FAQs on Therapy
I'm a Christian. Do I need a Christian therapist?
It's important to have a good, comfortable relationship with your therapist. It's also very important to have someone who can understand the spiritual aspect of your life. If your therapist practices a different religion than you do, it is important to try to have a priest, minister or spiritual director of your faith tradition to help you with issues that involve religion or God. It's not always possible to receive important and necessary information for healing from someone who doesn't understand your faith background. Even though is not essential that your therapist be Christian, it's very helpful.
Does the person who affirms me have to be a therapist?
No, it is not necessary that the person who affirms an unaffirmed person is a therapist. It can be a pastor, priest, spiritual director, special relative or friend that God places in one's life. It is important that an unaffirmed person have a therapeutic relationship though.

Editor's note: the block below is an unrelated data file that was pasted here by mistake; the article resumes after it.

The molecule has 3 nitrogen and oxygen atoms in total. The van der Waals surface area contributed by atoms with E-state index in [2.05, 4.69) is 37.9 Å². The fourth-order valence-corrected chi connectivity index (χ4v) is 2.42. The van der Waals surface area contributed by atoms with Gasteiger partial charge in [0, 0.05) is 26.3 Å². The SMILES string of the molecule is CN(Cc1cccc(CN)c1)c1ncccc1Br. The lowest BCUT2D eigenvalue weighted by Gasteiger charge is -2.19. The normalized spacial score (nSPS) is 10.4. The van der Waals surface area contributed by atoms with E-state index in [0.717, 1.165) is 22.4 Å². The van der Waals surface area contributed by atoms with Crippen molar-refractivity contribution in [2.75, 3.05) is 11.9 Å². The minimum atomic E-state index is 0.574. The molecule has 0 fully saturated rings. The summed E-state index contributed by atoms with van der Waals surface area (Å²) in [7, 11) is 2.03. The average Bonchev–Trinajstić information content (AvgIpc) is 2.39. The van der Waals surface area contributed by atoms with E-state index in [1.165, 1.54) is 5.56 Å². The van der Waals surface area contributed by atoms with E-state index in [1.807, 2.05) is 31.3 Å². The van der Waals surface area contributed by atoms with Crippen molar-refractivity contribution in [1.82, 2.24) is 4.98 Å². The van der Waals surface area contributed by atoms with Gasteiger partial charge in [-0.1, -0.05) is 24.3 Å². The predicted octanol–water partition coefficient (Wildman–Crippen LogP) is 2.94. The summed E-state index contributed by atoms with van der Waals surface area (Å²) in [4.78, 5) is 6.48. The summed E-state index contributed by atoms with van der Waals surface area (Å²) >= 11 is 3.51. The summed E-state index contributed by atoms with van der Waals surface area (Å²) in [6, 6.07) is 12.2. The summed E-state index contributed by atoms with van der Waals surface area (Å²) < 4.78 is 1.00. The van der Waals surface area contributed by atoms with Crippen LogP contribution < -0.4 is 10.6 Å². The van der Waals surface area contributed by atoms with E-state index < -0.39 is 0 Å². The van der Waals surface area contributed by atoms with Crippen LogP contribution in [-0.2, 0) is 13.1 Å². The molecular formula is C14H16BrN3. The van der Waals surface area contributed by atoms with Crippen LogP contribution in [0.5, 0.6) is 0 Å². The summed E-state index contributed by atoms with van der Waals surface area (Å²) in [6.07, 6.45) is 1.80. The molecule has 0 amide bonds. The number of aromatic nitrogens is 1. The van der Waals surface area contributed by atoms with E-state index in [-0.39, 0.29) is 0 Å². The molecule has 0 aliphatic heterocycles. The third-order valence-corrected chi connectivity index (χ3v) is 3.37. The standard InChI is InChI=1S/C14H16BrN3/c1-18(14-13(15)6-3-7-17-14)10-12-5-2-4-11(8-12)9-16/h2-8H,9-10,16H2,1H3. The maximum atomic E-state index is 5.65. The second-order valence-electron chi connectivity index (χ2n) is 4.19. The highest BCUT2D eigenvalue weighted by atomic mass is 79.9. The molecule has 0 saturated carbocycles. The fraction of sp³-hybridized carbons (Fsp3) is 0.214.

How long can one expect to be in affirmation therapy?
That depends on how affirmed or unaffirmed a person is. Everyone is different and comes to therapy with different backgrounds, different parents, different family and living situations, different friends, etc. In therapy, because individuals grow through developmental stages that they missed in life, it takes longer than many other therapies and takes patience and understanding on the part of the therapist. The affirmation therapist is not looking for quick fixes to an immediate problem. The therapist is looking for life-long healing and wholeness. For persons with Emotional Deprivation Disorder, treatment can take a number of years.
If I start paying more attention to my emotions and bodily feelings, won't I become less spiritual?
"It is not body or spirit, but body and spirit, interacting by means of intellect and emotions (psyche), which enable us to love God." (Baars)